The history of the folia predates the earliest surviving musical sources. A dance called ‘folia’ was popular in late 15th-century Portugal; it probably originated as a folk dance, but Portuguese sources of the period mention folias sung and danced during both popular festivals and courtly spectacles (Vasconcelos, 1904). Folia texts appear in Portuguese in theatrical works by Gil Vicente (c1465–c1536) and in Spanish by Diego Sánchez de Badajoz (c1460–c1536). Sung on stage by an ensemble ‘properly dressed for the folia’ (Vicente, Triunfo do Inverno), they retain a popular tone and a metrical form characterized by a refrain of two, three or four lines (Rey, 1978). The few descriptions of the folia dance containing specific references to its performance manner date from the beginning of the 17th century. In 1611 Sebastián de Covarrubias (Tesoro de la lengua castellana) described the folia as a Portuguese dance, very noisy, performed with tambourines and other instruments by disguised street-porters carrying young men in women’s clothing on their shoulder. He also explained that the name, which means ‘mad’ or ‘empty-headed’, was appropriate because the dance was so fast and noisy that the dancers seemed out of their minds. Gonzalo Correa (Arte de la lengua castellana, 1626) related the poetic form of the folia to that of the seguidilla and added that the performance was accompanied by guitar and sonajas and pandero (types of tambourine).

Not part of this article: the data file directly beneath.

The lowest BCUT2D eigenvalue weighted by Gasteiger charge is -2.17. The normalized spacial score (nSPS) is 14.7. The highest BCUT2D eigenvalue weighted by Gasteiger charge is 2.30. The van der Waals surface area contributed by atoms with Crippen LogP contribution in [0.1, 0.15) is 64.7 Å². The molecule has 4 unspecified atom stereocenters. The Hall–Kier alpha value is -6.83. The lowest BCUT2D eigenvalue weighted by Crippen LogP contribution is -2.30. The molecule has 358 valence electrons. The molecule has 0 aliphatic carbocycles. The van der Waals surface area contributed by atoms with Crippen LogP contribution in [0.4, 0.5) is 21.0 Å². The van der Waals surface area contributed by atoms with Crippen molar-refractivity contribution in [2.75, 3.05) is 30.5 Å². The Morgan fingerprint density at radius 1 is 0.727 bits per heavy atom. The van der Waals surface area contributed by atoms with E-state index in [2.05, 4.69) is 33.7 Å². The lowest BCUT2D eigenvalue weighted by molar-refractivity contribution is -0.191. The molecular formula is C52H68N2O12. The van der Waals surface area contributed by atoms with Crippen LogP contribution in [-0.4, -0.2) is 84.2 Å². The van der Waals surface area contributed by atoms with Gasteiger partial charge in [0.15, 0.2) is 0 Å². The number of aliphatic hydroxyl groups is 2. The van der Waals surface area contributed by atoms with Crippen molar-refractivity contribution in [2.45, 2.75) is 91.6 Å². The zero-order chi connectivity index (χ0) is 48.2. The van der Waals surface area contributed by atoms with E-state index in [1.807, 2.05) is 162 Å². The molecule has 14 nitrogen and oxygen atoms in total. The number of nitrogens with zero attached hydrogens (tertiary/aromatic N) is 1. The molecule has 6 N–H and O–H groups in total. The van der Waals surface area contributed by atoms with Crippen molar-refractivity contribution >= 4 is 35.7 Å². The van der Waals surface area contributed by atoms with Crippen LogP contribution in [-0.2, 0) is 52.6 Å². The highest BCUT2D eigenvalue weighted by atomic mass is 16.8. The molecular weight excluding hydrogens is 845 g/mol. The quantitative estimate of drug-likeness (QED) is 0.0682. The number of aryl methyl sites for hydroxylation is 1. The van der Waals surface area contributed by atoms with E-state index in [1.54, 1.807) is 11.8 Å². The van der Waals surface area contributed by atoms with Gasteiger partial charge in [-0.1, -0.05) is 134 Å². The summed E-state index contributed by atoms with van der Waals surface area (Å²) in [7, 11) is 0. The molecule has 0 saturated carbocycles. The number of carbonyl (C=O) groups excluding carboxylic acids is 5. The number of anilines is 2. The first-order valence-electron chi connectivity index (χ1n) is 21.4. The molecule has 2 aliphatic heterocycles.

Since no music for Vicente’s and Badajoz’s plays survives, the relationship between such traditions and the harmonic-melodic formula known later as the folia remains somewhat obscure. Some earlier scholars (Gombosi, Ward) located the origins of folia music in the Spanish and Italian vocal repertory of the late 15th and early 16th centuries. Similarities between the harmonic structure of the 17th-century folia and the chord progressions found in some villancicos in the Cancionero de Palacio (E-Mp 1335; an anthology compiled in Spain for the ‘Reyes Católicos’ Ferdinand and Isabella in about 1500) as well as in some frottolas printed by Petrucci and Antico have led to the suggestion that the folia model was already at work in these compositions. However, like other dance forms and ostinato types, the folia did not consist merely of a chord progression, but included a complex of other distinctive musical elements such as metric patterns, rhythmic and melodic figures, cadential formulae and so forth. The isolated appearance of the chord progression, often fragmented, in compositions whose structure and character are altogether different may not have been associated with the folia music. On the contrary, the use in early 16th-century compositions of chord sequences similar to those of the folia would simply seem to suggest a common musical idiom gravitating toward certain standard progressions.